•  3 min. read  •  grade level: 6
The 16,000 ton tanker "British Sportsman" was berthed at an oil dock in Antwerp, Belgium. Her cargo, three million gallons of crude oil from Kuwait on the Persian Gulf, had just been unloaded. Preparatory for her return journey and to make the vessel easier to handle on the high seas, the emptied oil tanks were being filled with water for ballast.
It was miserable weather in late fall. The air was beginning to turn cold and leaden clouds dropped their loads of moisture with annoying frequency as they passed. A welcome sight it was when the sun came out occasionally.
After supper one evening some of the crew planned to stay aboard, and made themselves comfortable in their cabins. The others were preparing to go ashore when a sudden storm struck. Almost immediately a light shower became a downpour. The hitherto few gusts of wind blew stronger, and doors aboard ship slammed shut as it whistled through the passage-ways. It seemed that instantly a howling gale was blowing.
Suddenly and without warning there was a sound of grinding metal. The ship gave a lurch. People on the dock and some aboard ship began to shout. One of the deck-hands ran through the vessel crying out: "ALL HANDS ON DECK!"
Everyone from the captain down came running. The ship had broken her mooring lines and was drifting helplessly. Four large unattached cables and numerous broken ropes hung loosely down the sides of the ship. Her engines were in the process of being overhauled. Thus, having no power of her own and no firm attachment whatever, she soon was blown about a quarter of a mile out from her berth.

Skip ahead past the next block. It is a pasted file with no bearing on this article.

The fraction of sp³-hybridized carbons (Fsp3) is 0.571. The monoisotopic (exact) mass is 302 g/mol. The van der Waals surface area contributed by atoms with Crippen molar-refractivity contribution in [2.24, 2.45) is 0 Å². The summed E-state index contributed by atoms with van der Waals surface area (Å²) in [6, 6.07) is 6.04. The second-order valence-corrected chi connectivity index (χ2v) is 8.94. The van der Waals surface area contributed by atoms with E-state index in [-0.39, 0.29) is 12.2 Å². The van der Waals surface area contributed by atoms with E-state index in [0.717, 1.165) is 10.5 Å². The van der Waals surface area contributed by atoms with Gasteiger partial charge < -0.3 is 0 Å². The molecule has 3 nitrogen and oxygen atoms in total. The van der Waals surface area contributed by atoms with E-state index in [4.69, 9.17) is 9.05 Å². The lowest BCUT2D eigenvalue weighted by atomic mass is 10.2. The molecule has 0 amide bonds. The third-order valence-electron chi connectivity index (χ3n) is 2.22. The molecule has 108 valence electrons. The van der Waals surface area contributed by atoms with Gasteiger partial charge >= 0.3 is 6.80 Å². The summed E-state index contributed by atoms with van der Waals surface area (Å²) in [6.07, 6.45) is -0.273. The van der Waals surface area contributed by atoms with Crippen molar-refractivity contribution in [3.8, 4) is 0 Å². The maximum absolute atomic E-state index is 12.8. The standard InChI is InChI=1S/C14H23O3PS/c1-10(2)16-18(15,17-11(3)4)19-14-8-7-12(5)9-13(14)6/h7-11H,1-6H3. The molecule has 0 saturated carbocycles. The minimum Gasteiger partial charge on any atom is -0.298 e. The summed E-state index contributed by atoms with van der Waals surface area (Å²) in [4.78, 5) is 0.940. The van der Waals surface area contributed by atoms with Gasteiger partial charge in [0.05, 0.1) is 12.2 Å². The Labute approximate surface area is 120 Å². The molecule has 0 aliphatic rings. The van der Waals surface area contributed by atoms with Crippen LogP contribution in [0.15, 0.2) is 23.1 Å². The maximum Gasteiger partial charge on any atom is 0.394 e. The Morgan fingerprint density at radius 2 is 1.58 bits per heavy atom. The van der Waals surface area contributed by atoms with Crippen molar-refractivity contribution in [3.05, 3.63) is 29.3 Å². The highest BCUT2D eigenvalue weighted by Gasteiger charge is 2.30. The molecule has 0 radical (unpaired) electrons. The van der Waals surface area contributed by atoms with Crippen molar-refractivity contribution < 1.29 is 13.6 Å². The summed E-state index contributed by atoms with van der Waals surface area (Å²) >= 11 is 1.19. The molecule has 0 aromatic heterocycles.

The captain hastily ordered anchors to be let down. When the winches holding the anchor-cables stopped whirring, we knew that the massive iron weights had struck bottom. But would they hold? Only if they could stop the heavy ship from drifting was she safe from following her helpless, dangerous course.
What a picture this is of every child of Adam! Man, woman, boy or girl, the whole human race was born in sin. Out of control, we drift toward destruction. Like this ship, we have no power within ourselves to work our own salvation. Nothing within us can prevent our going to a lost eternity.
Before the "British Sportsman" could be safe and secure, the anchor, useless while lying on the ship's deck, had to be let down into the ocean to secure the vessel. Only when it was dropped overboard, outside the ship, and was safely held in the water's depths was it of any use in saving the boat.
How this typifies the need of every lost soul! Not by our own doings can we be saved. Our faith must be in a sure place outside ourselves—in Christ. He is the mighty Anchor that can never fail those who put their trust in Him. Will you trust Him?